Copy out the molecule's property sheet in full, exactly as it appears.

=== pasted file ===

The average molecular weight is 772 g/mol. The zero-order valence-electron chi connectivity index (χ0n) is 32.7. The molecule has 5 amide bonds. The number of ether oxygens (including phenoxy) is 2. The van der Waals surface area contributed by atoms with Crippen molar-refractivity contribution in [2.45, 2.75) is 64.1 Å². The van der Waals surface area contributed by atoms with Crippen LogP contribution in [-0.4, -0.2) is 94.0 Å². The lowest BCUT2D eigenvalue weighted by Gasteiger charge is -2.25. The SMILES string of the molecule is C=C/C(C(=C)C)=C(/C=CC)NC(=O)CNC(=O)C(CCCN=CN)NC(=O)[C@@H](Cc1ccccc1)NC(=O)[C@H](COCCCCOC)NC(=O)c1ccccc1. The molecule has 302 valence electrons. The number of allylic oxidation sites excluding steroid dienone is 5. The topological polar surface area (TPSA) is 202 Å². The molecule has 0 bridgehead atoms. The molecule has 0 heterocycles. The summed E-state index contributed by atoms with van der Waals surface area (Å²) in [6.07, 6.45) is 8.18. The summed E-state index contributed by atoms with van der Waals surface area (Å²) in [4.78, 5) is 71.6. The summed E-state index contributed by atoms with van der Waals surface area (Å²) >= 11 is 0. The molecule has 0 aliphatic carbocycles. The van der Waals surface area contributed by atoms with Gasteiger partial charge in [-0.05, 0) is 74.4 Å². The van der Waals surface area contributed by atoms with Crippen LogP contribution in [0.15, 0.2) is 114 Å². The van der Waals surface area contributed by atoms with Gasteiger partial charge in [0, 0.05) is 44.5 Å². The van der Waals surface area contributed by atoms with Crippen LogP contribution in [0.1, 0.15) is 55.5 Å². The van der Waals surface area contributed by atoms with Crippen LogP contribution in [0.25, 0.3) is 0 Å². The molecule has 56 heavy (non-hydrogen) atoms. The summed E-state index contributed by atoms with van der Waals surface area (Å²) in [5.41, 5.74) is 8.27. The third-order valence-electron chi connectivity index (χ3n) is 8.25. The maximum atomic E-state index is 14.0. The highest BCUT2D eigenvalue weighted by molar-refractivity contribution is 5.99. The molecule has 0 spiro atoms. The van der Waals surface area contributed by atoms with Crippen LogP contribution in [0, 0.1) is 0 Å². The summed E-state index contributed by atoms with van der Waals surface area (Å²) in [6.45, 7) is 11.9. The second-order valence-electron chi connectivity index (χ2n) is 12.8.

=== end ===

The average molecular weight is 772 g/mol. The zero-order valence-electron chi connectivity index (χ0n) is 32.7. The molecule has 5 amide bonds. The number of ether oxygens (including phenoxy) is 2. The van der Waals surface area contributed by atoms with Crippen molar-refractivity contribution in [2.45, 2.75) is 64.1 Å². The van der Waals surface area contributed by atoms with Crippen LogP contribution in [-0.4, -0.2) is 94.0 Å². The lowest BCUT2D eigenvalue weighted by Gasteiger charge is -2.25. The SMILES string of the molecule is C=C/C(C(=C)C)=C(/C=CC)NC(=O)CNC(=O)C(CCCN=CN)NC(=O)[C@@H](Cc1ccccc1)NC(=O)[C@H](COCCCCOC)NC(=O)c1ccccc1. The molecule has 302 valence electrons. The number of allylic oxidation sites excluding steroid dienone is 5. The topological polar surface area (TPSA) is 202 Å². The molecule has 0 bridgehead atoms. The molecule has 0 heterocycles. The summed E-state index contributed by atoms with van der Waals surface area (Å²) in [6.07, 6.45) is 8.18. The summed E-state index contributed by atoms with van der Waals surface area (Å²) in [4.78, 5) is 71.6. The summed E-state index contributed by atoms with van der Waals surface area (Å²) >= 11 is 0. The molecule has 0 aliphatic carbocycles. The van der Waals surface area contributed by atoms with Gasteiger partial charge in [-0.05, 0) is 74.4 Å². The van der Waals surface area contributed by atoms with Crippen LogP contribution in [0.15, 0.2) is 114 Å². The van der Waals surface area contributed by atoms with Gasteiger partial charge in [0, 0.05) is 44.5 Å². The van der Waals surface area contributed by atoms with Crippen LogP contribution in [0.1, 0.15) is 55.5 Å². The van der Waals surface area contributed by atoms with Crippen LogP contribution in [0.25, 0.3) is 0 Å². The molecule has 56 heavy (non-hydrogen) atoms. The summed E-state index contributed by atoms with van der Waals surface area (Å²) in [5.41, 5.74) is 8.27. The third-order valence-electron chi connectivity index (χ3n) is 8.25. The maximum atomic E-state index is 14.0. The highest BCUT2D eigenvalue weighted by molar-refractivity contribution is 5.99. The molecule has 0 spiro atoms. The van der Waals surface area contributed by atoms with Crippen LogP contribution in [0, 0.1) is 0 Å². The summed E-state index contributed by atoms with van der Waals surface area (Å²) in [6.45, 7) is 11.9. The second-order valence-electron chi connectivity index (χ2n) is 12.8.